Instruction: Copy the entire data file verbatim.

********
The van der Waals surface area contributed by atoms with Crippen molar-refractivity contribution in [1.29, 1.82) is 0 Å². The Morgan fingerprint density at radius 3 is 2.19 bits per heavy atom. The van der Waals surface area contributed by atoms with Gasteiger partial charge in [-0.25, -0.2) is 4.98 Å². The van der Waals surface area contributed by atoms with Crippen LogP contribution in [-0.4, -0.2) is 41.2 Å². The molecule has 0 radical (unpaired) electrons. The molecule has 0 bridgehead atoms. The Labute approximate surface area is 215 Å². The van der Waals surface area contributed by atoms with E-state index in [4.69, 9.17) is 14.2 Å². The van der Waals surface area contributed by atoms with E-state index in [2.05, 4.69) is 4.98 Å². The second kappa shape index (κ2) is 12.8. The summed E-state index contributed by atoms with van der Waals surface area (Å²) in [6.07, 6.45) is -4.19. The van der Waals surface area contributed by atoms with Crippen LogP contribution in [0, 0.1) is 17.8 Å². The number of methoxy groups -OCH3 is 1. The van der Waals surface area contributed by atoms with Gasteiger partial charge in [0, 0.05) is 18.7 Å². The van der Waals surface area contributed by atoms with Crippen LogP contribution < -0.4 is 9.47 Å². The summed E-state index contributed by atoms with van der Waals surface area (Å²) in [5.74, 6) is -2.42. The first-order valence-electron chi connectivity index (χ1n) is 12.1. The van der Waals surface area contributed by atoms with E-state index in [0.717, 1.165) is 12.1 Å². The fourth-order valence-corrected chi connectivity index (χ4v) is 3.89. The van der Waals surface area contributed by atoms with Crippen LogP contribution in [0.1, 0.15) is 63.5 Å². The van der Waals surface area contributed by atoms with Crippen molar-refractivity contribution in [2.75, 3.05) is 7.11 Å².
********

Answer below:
The van der Waals surface area contributed by atoms with Crippen molar-refractivity contribution in [1.29, 1.82) is 0 Å². The Morgan fingerprint density at radius 3 is 2.19 bits per heavy atom. The van der Waals surface area contributed by atoms with Gasteiger partial charge in [-0.25, -0.2) is 4.98 Å². The van der Waals surface area contributed by atoms with Crippen LogP contribution in [-0.4, -0.2) is 41.2 Å². The molecule has 0 radical (unpaired) electrons. The molecule has 0 bridgehead atoms. The Labute approximate surface area is 215 Å². The van der Waals surface area contributed by atoms with E-state index in [4.69, 9.17) is 14.2 Å². The van der Waals surface area contributed by atoms with E-state index in [2.05, 4.69) is 4.98 Å². The second kappa shape index (κ2) is 12.8. The summed E-state index contributed by atoms with van der Waals surface area (Å²) in [6.07, 6.45) is -4.19. The van der Waals surface area contributed by atoms with Crippen LogP contribution in [0, 0.1) is 17.8 Å². The number of methoxy groups -OCH3 is 1. The van der Waals surface area contributed by atoms with Gasteiger partial charge in [0, 0.05) is 18.7 Å². The van der Waals surface area contributed by atoms with Crippen LogP contribution < -0.4 is 9.47 Å². The summed E-state index contributed by atoms with van der Waals surface area (Å²) in [5.74, 6) is -2.42. The first-order valence-electron chi connectivity index (χ1n) is 12.1. The van der Waals surface area contributed by atoms with E-state index in [0.717, 1.165) is 12.1 Å². The fourth-order valence-corrected chi connectivity index (χ4v) is 3.89. The van der Waals surface area contributed by atoms with Crippen LogP contribution in [0.1, 0.15) is 63.5 Å². The van der Waals surface area contributed by atoms with Crippen molar-refractivity contribution in [2.75, 3.05) is 7.11 Å².